Police tactics have been heavily criticised in two reports
Police hostility will not stop us, say activists
28th July, 2009
Climate Camp activists are expecting more aggressive police tactics this summer
Police tactics at the Kingsnorth Climate Camp and the G20 protests have come in for heavy criticism from two reports published over the past week.
An internal police review found the widespread use of stop and search at the Climate Camp protest at Kingsnorth power station last August to be 'disproportionate'.
But a report from MPs, published today, went further. It said the controversial use of containment or 'kettling' by police at the G20 protests in April was 'unlawful'. The Joint Committee on Human Right's report went on to say, 'there is a long way to go' before human rights is central to policing tactics.
MPs recommended the use of independent negotiators to facilitate dialogue and to resolve disputes between police and protesters. This comes after evidence given to the Committee by a number of G20 protesters who complained of police tactics.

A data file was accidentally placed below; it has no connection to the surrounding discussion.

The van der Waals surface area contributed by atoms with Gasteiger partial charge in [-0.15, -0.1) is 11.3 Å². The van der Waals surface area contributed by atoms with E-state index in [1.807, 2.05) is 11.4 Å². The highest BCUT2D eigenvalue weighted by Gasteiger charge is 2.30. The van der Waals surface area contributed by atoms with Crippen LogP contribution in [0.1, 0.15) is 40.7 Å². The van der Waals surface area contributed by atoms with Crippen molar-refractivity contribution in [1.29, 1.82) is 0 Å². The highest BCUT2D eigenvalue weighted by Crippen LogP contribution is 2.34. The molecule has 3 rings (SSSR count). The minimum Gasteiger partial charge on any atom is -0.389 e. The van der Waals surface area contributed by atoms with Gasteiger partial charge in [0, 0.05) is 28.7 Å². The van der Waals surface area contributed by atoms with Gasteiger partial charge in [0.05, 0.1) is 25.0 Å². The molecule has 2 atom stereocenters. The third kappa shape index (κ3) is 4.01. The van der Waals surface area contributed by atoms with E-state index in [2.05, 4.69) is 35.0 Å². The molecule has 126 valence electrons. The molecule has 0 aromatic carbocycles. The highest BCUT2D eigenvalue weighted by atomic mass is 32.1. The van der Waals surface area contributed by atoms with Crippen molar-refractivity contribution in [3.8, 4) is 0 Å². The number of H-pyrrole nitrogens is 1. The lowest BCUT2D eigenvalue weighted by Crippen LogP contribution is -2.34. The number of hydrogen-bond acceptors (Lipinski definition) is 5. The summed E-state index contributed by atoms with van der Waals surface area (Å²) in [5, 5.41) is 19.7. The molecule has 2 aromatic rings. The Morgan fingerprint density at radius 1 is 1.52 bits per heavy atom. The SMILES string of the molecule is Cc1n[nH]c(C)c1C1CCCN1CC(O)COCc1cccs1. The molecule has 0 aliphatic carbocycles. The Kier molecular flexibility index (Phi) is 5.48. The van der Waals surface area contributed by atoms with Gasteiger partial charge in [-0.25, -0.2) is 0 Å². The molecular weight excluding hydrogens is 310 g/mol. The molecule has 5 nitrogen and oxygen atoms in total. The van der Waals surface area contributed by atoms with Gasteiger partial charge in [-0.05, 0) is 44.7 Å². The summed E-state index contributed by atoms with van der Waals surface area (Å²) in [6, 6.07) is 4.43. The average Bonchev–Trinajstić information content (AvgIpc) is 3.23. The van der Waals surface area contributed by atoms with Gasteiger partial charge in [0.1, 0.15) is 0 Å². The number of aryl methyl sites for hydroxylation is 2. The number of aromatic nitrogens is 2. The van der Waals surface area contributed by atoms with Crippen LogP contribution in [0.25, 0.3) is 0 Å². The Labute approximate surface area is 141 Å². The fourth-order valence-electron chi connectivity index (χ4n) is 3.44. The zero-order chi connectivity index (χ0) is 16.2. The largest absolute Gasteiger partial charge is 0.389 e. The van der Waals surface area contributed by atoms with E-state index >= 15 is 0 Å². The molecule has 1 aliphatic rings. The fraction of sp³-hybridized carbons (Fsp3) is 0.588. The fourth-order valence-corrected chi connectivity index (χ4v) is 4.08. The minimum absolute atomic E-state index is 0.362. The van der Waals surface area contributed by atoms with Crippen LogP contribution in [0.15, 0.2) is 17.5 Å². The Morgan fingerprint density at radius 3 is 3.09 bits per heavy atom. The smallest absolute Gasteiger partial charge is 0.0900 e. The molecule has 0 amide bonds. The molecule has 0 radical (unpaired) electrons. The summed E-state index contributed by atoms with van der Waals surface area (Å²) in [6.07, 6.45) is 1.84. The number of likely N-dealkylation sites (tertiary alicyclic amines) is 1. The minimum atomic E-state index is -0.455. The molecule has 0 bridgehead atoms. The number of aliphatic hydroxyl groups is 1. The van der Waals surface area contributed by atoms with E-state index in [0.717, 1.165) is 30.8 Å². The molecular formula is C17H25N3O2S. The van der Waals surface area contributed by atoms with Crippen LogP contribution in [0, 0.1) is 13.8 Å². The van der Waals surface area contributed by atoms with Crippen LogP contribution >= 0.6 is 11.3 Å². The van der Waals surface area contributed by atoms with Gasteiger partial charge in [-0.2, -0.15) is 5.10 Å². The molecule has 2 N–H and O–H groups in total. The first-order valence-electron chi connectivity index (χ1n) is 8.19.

Tom Brake MP described taking a number of people, including a man who needed to leave to care for his 83 year old mother and a diabetic who needed to get insulin, to the police to ask for them to be released. All were refused permission to leave.
Another protester said people needing medical treatment were told that they were only allowed to leave if they were treated by police medics and if they gave their name and address and had their photograph taken.
Activists remain sceptical that either report will lead to changes in police tactics.
'None of these reports have gone far enough,' said Dave Spencer, part of the Climate Camp's legal support team. 'The policing of climate protest has become more and more heavy-handed over the last few years.
'We’ve seen police violence, massive abuse of stop and search powers, people trapped for hours without food or water, indiscriminate surveillance, harassment and mass pre-emptive arrests.
'This isn’t a lack of training or bad communication – these are tactical decisions taken by senior police officers, presumably with the knowledge and support of Government officials,' he said.
'If you as a member of the public choose to join a protest, you don't suddenly give up your human rights,' said Mr Spencer.
Organisers of the Climate Camps taking place in England, Wales, Scotland and Ireland this August say they will not be 'silenced' by police tactics.
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